Today I have the elusive Bay tree photos that I needed when I wanted to do this post last week. I’m pretty proud of my on the fly plantain post that happened instead, but this one I’m really excited for! Although bay leaves are sort of taken for granted in the kitchen, they really do add flavor that you can’t get anywhere else when added to soups, stews, beans, or even infused winter gin. So, let’s go foraging for bay leaves!
Foraging for Bay Leaves
We happened upon a California Bay tree (Umbellularia californica), also known as Oregon Myrtle, as we were hiking a beautiful trail along the Rogue river. I love the Rogue Valley so much!
These trees are found along the California coast and up into Southwest Oregon. Interesting enough they are also found in the Sierra foothills. I had seen them before in Yosemite so I recognized the tree, but the real test is to pick a leaf and smell it. It has a wonderfully bright and unmistakable smell, not grassy like many plants, but very herbaceous and pungent.
The leaves look just like the bay leaves that you’re used to seeing in your kitchen, although those are probably Bay Laurel (Laurus nobilis), which are only native to the Mediterranean region.
This tree was overlooking the beautiful Rogue river. Not a bad view!
We cut ourselves a few branches, of course! The California Bay has leaves that are actually much stronger in taste than the Mediterranean Bay Laurel, so a little goes a long way.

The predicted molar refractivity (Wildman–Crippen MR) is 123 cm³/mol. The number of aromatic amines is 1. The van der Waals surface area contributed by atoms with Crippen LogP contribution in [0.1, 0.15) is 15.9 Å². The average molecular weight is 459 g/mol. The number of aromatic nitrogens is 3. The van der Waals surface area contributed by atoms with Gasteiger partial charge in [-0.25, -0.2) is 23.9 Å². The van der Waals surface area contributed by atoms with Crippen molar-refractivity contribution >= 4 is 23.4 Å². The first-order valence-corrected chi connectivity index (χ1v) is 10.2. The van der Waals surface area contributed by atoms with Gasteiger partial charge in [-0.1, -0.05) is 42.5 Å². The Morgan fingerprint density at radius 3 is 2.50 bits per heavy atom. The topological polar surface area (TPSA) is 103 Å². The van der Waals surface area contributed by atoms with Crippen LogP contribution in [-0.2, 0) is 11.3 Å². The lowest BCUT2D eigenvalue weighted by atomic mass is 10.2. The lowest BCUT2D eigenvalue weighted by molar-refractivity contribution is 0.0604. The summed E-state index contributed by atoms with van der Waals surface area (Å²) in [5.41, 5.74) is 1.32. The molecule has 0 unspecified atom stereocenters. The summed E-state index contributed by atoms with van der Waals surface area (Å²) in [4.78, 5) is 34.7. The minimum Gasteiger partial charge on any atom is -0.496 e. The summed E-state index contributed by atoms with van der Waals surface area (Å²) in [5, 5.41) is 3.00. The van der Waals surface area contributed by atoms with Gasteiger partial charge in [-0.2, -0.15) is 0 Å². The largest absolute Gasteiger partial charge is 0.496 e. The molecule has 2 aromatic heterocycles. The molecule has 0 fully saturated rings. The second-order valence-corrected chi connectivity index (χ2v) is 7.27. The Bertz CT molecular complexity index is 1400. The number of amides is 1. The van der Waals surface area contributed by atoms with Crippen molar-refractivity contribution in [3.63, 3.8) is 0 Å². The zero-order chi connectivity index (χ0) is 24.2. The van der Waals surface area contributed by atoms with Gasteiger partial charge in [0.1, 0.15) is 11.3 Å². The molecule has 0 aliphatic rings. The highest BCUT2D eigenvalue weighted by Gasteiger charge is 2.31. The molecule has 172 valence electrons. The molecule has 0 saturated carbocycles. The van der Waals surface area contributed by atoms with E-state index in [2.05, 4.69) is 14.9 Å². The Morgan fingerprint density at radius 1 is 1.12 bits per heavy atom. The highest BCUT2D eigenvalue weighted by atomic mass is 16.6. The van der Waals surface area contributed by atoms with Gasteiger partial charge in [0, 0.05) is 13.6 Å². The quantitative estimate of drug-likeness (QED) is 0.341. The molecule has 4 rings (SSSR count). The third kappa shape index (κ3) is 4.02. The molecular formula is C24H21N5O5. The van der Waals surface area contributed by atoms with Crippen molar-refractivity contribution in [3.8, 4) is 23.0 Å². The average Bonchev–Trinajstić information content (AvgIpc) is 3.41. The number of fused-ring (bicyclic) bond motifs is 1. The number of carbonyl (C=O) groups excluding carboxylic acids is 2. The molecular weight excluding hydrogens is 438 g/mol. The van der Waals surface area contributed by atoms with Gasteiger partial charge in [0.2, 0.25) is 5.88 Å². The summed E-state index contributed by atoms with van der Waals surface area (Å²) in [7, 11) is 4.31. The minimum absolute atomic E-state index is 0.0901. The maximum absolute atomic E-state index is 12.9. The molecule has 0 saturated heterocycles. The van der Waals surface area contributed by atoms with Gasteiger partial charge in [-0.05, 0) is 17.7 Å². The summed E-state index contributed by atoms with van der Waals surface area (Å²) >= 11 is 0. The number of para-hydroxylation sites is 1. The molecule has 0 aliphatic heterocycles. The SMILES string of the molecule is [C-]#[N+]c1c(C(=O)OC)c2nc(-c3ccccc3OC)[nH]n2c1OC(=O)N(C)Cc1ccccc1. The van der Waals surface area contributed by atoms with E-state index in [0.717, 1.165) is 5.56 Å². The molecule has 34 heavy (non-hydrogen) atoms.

The Oregon myrtle (which is the exact same tree as the California Bay, funny enough) is known for it’s high quality wood. I’m thinking of getting some growing on our property so that Joel has some nice material for his wood carving projects. He likes to make wooden spoons.
Preserving Bay Leaves
Hang the branches upside down for a couple of weeks to dry them out completely. You really want them to be as dry as possible before storing, so make sure they are almost crispy.
The leaves will start to curl up once they are dry. They will also make your house smell great!
Then all you have to do is pick the leaves off the branches and put them into a jar! And, just like that, you’ve collected and dried your very own bay leaves. The less we have to buy at the supermarket, the better, in my opinion!
If you want to learn more about the edible and medicinal weeds that surround us and how to use them, check out my eBook: Wildcrafting Weeds: 20 Easy to Forage Edible and Medicinal Plants (that might be growing in your backyard)!
Gather & Root Online Foraging Course
My online foraging course is a great way to learn about wild edible and medicinal plants! Sign up to join the waiting list for the gather + root online foraging course here so that you are the first to know when it opens for enrollment.